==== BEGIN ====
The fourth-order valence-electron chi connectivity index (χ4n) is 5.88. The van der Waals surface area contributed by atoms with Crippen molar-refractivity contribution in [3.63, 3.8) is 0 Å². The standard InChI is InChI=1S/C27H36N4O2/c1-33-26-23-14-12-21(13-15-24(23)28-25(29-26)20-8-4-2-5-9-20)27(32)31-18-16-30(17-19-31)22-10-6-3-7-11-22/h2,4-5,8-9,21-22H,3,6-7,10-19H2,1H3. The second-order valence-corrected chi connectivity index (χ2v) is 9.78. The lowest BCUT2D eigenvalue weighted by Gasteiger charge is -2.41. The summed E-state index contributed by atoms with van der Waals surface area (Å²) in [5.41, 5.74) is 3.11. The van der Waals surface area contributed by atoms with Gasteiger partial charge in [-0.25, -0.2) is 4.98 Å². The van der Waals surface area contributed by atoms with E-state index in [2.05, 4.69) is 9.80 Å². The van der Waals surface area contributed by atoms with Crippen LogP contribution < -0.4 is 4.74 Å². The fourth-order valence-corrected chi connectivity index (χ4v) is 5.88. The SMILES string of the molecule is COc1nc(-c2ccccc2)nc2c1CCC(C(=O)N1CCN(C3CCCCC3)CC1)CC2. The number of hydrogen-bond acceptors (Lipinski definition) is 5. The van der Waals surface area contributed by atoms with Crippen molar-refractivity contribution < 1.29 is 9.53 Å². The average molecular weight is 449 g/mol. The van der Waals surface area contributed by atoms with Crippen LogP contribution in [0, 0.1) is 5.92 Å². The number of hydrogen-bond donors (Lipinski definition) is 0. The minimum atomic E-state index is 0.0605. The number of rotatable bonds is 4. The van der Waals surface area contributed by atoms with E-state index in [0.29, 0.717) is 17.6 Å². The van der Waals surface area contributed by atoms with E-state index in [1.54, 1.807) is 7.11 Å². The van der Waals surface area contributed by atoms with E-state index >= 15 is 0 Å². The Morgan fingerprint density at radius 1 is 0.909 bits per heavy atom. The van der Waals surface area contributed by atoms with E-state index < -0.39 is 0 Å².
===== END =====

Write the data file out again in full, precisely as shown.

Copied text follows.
The fourth-order valence-electron chi connectivity index (χ4n) is 5.88. The van der Waals surface area contributed by atoms with Crippen molar-refractivity contribution in [3.63, 3.8) is 0 Å². The standard InChI is InChI=1S/C27H36N4O2/c1-33-26-23-14-12-21(13-15-24(23)28-25(29-26)20-8-4-2-5-9-20)27(32)31-18-16-30(17-19-31)22-10-6-3-7-11-22/h2,4-5,8-9,21-22H,3,6-7,10-19H2,1H3. The second-order valence-corrected chi connectivity index (χ2v) is 9.78. The lowest BCUT2D eigenvalue weighted by Gasteiger charge is -2.41. The summed E-state index contributed by atoms with van der Waals surface area (Å²) in [5.41, 5.74) is 3.11. The van der Waals surface area contributed by atoms with Gasteiger partial charge in [-0.25, -0.2) is 4.98 Å². The van der Waals surface area contributed by atoms with E-state index in [2.05, 4.69) is 9.80 Å². The van der Waals surface area contributed by atoms with Crippen LogP contribution < -0.4 is 4.74 Å². The fourth-order valence-corrected chi connectivity index (χ4v) is 5.88. The SMILES string of the molecule is COc1nc(-c2ccccc2)nc2c1CCC(C(=O)N1CCN(C3CCCCC3)CC1)CC2. The number of hydrogen-bond acceptors (Lipinski definition) is 5. The van der Waals surface area contributed by atoms with Crippen molar-refractivity contribution < 1.29 is 9.53 Å². The average molecular weight is 449 g/mol. The van der Waals surface area contributed by atoms with Crippen LogP contribution in [0, 0.1) is 5.92 Å². The number of hydrogen-bond donors (Lipinski definition) is 0. The minimum atomic E-state index is 0.0605. The number of rotatable bonds is 4. The van der Waals surface area contributed by atoms with E-state index in [0.29, 0.717) is 17.6 Å². The van der Waals surface area contributed by atoms with E-state index in [1.54, 1.807) is 7.11 Å². The van der Waals surface area contributed by atoms with E-state index >= 15 is 0 Å². The Morgan fingerprint density at radius 1 is 0.909 bits per heavy atom. The van der Waals surface area contributed by atoms with E-state index < -0.39 is 0 Å².